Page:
“Then last year...” She stopped abruptly. Rick was shaking and at the same time breaking out in a sweat.
“You look awfully warm. Let’s take off your shirt.” Rick meekly raised his arms so that she could pull the t-shirt off. He fell back onto the bed, breathing heavily.
“Rick, I think we need to get help for you.”
He shook his head, saying with a slurred speech that he would be all right shortly. Mrs. Bishop wasn’t convinced, but she continued with her story of pledges who had left before being initiated.
“Last year, another pledge quit before initiation. Steve didn’t even leave a note when he left. We have no idea where he went, or why. His parents were frantic. The police investigated, but couldn’t find a trace of him.”
At this point, it became apparent that Rick was in great distress but, bowing to his determination not to call medics, that he would be better in a few minutes, Mrs. Bishop simply suggested that he remove his denims. She tastefully put a blanket over him after unbuckling his belt, then pulled his pants off by the cuffs.
“Now, isn’t that more comfortable?” By this time she was convinced that something was terribly wrong.
“Rick, I think we’ve got to get you to a doctor. My car is in the garage, just down the hallway. You can’t walk, but I can get you to the car, and we’ll be at the clinic in five minutes or less.”
Rick finally conceded that something was wrong and that he needed to see a doctor.
At 160 pounds, Rick was more than Mrs. Bishop could carry or even help walk to the car. But in her room was an ancient red wagon. “This belonged to my boy when he was little. It’s one of the few reminders, other than photos, I have of him. I use it now to bring groceries home from the market. In fact, I know the Zetes joke about me and my wagon. But it comes in handy. Here, Let’s put you in it, and I’ll tow you to the car, and then we’ll be off to the clinic.”
It was not clear that Rick understood anything she was saying. He was staring straight up. He could no longer talk, although his lips seem to move, as though he was trying to form words. There was fear on his face, but he could not express it vocally.
“Don’t worry, son, I’m sure that whatever it is will soon be over,” she said as she put pillows in the wagon before pulling him off the bed. His torso went into the wagon, his head dangling over the front of the cart. His feet dragged behind on the floor.
Mrs. Bishop opened her door and started down the darkened hallway, slowly pulling the heavy load. “The wagon still works well, doesn’t it? It was my son’s prize possession when he was little. Rick, I think he would have made a good Zete. He looked a little like you, and, like you, he was polite.”
The wagon moved slowly down the hallway with its now shivering load.
“Yes, my son would have made a great Zete. In fact, like you, he came to Huntington and pledged Zeta.”
She stopped at one of the hallway doors and removed a key from her purse.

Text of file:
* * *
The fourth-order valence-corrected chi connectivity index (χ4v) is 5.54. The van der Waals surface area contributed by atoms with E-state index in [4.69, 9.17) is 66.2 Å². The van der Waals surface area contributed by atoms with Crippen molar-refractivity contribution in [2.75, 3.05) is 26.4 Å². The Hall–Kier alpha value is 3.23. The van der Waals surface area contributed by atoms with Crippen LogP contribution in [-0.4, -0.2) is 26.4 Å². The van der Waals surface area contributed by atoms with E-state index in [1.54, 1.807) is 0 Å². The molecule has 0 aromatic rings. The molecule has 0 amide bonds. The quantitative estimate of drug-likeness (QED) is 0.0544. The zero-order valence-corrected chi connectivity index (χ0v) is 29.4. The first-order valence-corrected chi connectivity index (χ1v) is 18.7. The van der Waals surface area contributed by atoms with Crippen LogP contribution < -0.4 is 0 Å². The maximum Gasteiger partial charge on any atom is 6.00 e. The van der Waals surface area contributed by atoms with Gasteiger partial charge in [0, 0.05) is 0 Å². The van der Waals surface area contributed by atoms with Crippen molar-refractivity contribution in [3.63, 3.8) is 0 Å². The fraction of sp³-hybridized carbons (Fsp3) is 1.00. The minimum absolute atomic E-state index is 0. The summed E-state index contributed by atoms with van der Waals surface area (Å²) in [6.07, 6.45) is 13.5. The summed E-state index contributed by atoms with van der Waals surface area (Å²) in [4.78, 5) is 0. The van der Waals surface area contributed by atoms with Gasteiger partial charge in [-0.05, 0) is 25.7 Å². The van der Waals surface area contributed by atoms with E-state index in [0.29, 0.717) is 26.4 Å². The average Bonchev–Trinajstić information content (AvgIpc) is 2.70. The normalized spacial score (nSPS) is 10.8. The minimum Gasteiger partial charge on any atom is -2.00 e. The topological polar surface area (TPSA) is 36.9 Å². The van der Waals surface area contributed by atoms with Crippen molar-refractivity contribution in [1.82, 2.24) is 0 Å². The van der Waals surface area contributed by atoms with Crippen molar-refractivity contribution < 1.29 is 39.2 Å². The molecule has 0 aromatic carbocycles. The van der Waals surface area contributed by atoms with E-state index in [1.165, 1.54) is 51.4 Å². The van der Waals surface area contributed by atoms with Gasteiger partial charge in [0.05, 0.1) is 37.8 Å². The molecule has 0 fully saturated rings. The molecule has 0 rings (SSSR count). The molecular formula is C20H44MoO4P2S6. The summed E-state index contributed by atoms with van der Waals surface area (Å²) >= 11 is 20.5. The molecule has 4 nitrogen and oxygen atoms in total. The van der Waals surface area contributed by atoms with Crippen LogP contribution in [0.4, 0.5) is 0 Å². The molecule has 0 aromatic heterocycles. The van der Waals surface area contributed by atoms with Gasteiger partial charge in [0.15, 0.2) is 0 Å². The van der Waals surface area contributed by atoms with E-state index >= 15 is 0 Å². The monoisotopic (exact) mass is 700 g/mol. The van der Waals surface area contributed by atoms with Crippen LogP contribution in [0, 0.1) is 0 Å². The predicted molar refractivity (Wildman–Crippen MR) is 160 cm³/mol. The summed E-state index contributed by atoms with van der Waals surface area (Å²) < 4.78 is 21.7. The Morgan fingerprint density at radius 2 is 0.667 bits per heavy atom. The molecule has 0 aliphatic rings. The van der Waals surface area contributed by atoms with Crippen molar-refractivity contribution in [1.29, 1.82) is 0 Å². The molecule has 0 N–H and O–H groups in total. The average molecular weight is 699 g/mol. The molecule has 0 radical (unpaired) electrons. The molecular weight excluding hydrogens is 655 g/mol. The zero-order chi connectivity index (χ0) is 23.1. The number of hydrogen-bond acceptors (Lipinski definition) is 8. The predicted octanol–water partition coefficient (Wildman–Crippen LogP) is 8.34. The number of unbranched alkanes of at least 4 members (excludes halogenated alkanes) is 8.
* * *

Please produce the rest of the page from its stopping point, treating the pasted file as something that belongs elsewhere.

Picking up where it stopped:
“It was a little later in the year than right now. Deeper into winter. A very cold winter, with terrible storms that came up unexpectedly.”
She put the key in the lock and turned it. Then she turned the knob and the door unlatched.
“My boy was captain of the pledge class. With his personality, he would have been president of the House some day, probably president of the student body as well.”
Mrs. Bishop pushed the door open.
“But, of course, there was the initiation process. A week before that he told me how excited he was about becoming a Zete. It was the highlight of his life.”
She turned the handle on the wagon and, instead of continuing down the hall, they entered the room she had just unlocked.
“The initiation was run by a particularly brutal pledge master that year. Even when other members of the fraternity urged him to postpone the ritual, he insisted it go on despite the forecast of sub-freezing temperatures and strong winds that made the wind chill near zero. He prevailed and the initiation took place.
“My son and the other pledges were stripped to their shorts. Barefoot, they were dropped off somewhere in the mountain wilderness and told to find their way back to civilization. All did, except my son who had been left in the remotest spot possible, in freezing temperature. His pledge master insisted that he be left there, alone, while all the other pledges were paired off.
“The snow soon began to fall. He stumbled down a canyon and soon came to a waterfall. He tried to get around it but fell onto the boulders below. It was several days before they found him. He had survived the fall, but with two broken legs he could not walk. He crawled some distance before he died, frozen to death.”
Mrs. Bishop pulled the wagon into the room, which had been a small walk-in freezer. It had been replaced by a larger one adjacent to the kitchen sometime before she was hired. She had asked if she could use the old one for storage. The boys had agreed. Instead, she had turned the cooling apparatus on, set at zero degrees.
Rick still stared up at her, his eyes showing the look of a frightened animal. Unable to speak, and perhaps no longer capable of rational thought, he was at her mercy.
“Don’t worry, Rick. I’m sure the effect of the bad tea will wear off in a few hours. Don’t worry about it.”
She grabbed Rick’s hands and pulled him, as gently as possible, off the wagon.
“Do you understand where you are, Rick? You’re at your initiation, like the other pledges who had a cup of tea with me, then went to their initiation in zero degrees, like my son.”
She dragged his limp body to the center of the room and dumped it on top of a pile of three other young pledges, one from each of the previous four years except for Roger, all stripped, like Rick, to their shorts and frozen into grotesque corpses.
Copyright © 2018 by Ralph E. Shaffer